โœ๏ธ It looks like the flash drive was mounted to macOS at some point (not the Windows VM). macOS writes its own meta crap ๐Ÿ’ฉ, so my deleted file’s contents (not the directory entry) was overwritten! How I’ve figured that? Well, I have fixed the SFN and the LFN. The FAT1 I have left untouched, since it’s already marked as allocated. The file appeared in the folder, but it’s contents was esoteric:


Since the file contents was supposed to be at cluster 7, I’ve opened it in Active@Disk Editor at analysed the contents:


It’s definitely not the things I wrote. Besides, observe the first 32 bytes starting with 2E and the second 32 bytes, starting with 2E 2E. This a FAT directory. Then the files that it contains: Volume Configuration.plist and Store-v2. The plist extension tells me that it’s a macOS config file. So, that’s what happens if the file contents overwritten but its directory entries are not! ๐Ÿ˜ƒ

Given the above story, I had to create and delete another file New Document (2).txt in the same folder. The SFN and LFN entries were fixed in the same manner:


This time the cluster number was 0x0A (10 in decimal). We navigate to FAT1 and find this cluster in the list. For better accessibly you may set bytes per line to 4 in Preferences (since each entry is 4 bytes long). We skip the first two entries (they stand for media desscriptor and FAT version) and start counting from 2 (the first entry is cluster 2). We find the cluster:


Change these 00 00 00 00 to FF FF FF 0F.


Let’s save the changes:


๐Ÿ”Ž What if the file’s SFN and LFN are fixed but the FAT1 entries are not? Well, the file will be visible, but if you try opening it, you’ll get the below error:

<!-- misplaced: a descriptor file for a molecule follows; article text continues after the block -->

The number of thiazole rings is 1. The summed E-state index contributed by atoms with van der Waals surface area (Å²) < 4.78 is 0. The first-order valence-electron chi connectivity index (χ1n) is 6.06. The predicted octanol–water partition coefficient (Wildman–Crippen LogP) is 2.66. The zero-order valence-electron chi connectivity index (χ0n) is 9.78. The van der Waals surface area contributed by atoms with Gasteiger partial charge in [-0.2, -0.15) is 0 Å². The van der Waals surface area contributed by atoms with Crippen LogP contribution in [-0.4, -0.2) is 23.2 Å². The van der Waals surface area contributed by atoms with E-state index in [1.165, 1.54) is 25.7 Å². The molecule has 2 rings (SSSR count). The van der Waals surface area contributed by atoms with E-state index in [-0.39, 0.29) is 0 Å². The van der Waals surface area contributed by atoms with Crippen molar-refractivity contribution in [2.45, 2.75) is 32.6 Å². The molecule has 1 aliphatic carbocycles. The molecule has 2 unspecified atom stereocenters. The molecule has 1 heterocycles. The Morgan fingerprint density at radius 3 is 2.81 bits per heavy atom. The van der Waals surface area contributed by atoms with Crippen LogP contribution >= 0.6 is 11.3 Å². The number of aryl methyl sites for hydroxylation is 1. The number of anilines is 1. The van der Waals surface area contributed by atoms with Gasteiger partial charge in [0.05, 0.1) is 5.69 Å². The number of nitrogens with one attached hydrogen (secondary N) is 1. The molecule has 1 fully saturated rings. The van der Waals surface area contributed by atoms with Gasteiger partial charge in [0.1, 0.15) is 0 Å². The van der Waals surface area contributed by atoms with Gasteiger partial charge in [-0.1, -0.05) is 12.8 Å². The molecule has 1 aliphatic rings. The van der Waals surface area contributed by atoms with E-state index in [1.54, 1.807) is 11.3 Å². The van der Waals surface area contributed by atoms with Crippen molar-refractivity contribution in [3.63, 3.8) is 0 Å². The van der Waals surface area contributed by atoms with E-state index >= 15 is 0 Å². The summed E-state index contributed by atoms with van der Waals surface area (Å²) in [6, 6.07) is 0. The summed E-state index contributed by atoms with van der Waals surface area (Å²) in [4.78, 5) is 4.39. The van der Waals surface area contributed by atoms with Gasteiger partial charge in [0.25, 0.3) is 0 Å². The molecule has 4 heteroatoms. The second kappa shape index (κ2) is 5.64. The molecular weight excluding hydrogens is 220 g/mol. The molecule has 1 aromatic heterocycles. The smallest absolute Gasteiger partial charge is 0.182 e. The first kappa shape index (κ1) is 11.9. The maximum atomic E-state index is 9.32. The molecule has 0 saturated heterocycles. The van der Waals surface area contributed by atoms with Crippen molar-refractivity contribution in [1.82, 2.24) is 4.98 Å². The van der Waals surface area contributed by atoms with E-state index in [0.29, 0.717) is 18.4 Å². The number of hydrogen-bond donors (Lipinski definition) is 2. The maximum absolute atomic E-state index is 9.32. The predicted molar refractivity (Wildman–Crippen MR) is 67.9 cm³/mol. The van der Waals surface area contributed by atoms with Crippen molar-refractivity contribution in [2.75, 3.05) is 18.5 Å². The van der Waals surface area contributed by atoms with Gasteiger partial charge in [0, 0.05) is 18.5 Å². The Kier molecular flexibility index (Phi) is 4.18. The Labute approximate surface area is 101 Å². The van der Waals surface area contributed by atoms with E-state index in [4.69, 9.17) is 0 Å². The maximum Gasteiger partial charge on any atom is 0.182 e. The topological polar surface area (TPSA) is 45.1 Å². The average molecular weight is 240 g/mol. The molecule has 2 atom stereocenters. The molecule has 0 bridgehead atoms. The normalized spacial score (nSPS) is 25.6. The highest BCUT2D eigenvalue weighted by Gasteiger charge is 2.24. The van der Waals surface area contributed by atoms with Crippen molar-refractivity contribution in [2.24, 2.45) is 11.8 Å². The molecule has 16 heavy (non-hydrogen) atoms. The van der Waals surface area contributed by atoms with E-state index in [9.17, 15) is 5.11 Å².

Now, let’s check the file in File Explorer:


It’s back ๐Ÿ˜!

Example 2. Recovering a contigious fragmented file

exFAT File Recovery

More read here.

  • โ“how many sectors per cluster (offset 0x6D in the boot record)? Keep in mind, it a shift value, i.e. you need to raise 2 to this power in order to get the actual number of clusters per sector.
  • locate the dir enry set either bu going to the root cluster (in my case, the 4th cluster) and finding the record manually or by clicking Browse File Records and selecting the folder under examination from the list.
  • use the information from the set (file name, size and starting cluster) to carve the file. The stream entry contains this information. Go the cluster specified and list until you either reach the end of the allocated space (using the file size).

If the directory entry set got overwritten - carve the file.

If not, you could try reversing the Bitmap bits and the directory entry set first bytes, but generally the above is enough to get the file contents. This of course will not make it appear in the folder again, since for that you’d have to manually fix Bitmap, FAT (in case of a fragmented file) and the dir entry set.

๐Ÿงช Create and delete files to observe, how the Bitmap gets changed.